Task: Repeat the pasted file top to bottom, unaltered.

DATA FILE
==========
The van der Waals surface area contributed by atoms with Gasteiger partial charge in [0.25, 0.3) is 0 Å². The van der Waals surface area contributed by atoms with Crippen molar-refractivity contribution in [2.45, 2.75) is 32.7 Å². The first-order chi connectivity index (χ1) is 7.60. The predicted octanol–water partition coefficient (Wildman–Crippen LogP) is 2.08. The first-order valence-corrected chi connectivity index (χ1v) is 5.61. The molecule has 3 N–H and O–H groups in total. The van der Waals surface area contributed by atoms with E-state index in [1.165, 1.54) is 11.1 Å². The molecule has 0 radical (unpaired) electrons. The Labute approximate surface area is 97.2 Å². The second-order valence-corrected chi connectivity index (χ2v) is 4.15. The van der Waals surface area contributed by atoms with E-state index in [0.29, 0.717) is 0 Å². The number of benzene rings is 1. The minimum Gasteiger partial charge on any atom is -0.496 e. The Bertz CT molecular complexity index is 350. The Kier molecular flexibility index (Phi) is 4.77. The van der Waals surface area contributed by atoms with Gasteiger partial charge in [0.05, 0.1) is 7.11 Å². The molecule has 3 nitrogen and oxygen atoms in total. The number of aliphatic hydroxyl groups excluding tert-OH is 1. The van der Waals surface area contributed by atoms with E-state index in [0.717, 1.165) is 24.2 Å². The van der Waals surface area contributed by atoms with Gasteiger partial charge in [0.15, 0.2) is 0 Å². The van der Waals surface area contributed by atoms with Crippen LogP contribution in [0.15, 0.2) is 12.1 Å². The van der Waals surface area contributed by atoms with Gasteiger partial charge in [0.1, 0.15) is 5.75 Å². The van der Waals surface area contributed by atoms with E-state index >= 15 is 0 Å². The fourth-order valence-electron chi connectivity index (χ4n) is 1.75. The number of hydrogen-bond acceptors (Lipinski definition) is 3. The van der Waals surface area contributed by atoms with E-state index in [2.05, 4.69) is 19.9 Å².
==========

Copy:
The van der Waals surface area contributed by atoms with Gasteiger partial charge in [0.25, 0.3) is 0 Å². The van der Waals surface area contributed by atoms with Crippen molar-refractivity contribution in [2.45, 2.75) is 32.7 Å². The first-order chi connectivity index (χ1) is 7.60. The predicted octanol–water partition coefficient (Wildman–Crippen LogP) is 2.08. The first-order valence-corrected chi connectivity index (χ1v) is 5.61. The molecule has 3 N–H and O–H groups in total. The van der Waals surface area contributed by atoms with E-state index in [1.165, 1.54) is 11.1 Å². The molecule has 0 radical (unpaired) electrons. The Labute approximate surface area is 97.2 Å². The second-order valence-corrected chi connectivity index (χ2v) is 4.15. The van der Waals surface area contributed by atoms with E-state index in [0.29, 0.717) is 0 Å². The number of benzene rings is 1. The minimum Gasteiger partial charge on any atom is -0.496 e. The Bertz CT molecular complexity index is 350. The Kier molecular flexibility index (Phi) is 4.77. The van der Waals surface area contributed by atoms with Gasteiger partial charge in [0.05, 0.1) is 7.11 Å². The molecule has 3 nitrogen and oxygen atoms in total. The number of aliphatic hydroxyl groups excluding tert-OH is 1. The van der Waals surface area contributed by atoms with E-state index in [0.717, 1.165) is 24.2 Å². The van der Waals surface area contributed by atoms with Gasteiger partial charge in [0.15, 0.2) is 0 Å². The van der Waals surface area contributed by atoms with Crippen LogP contribution in [0.15, 0.2) is 12.1 Å². The van der Waals surface area contributed by atoms with Gasteiger partial charge in [0.1, 0.15) is 5.75 Å². The van der Waals surface area contributed by atoms with E-state index >= 15 is 0 Å². The fourth-order valence-electron chi connectivity index (χ4n) is 1.75. The number of hydrogen-bond acceptors (Lipinski definition) is 3. The van der Waals surface area contributed by atoms with E-state index in [2.05, 4.69) is 19.9 Å².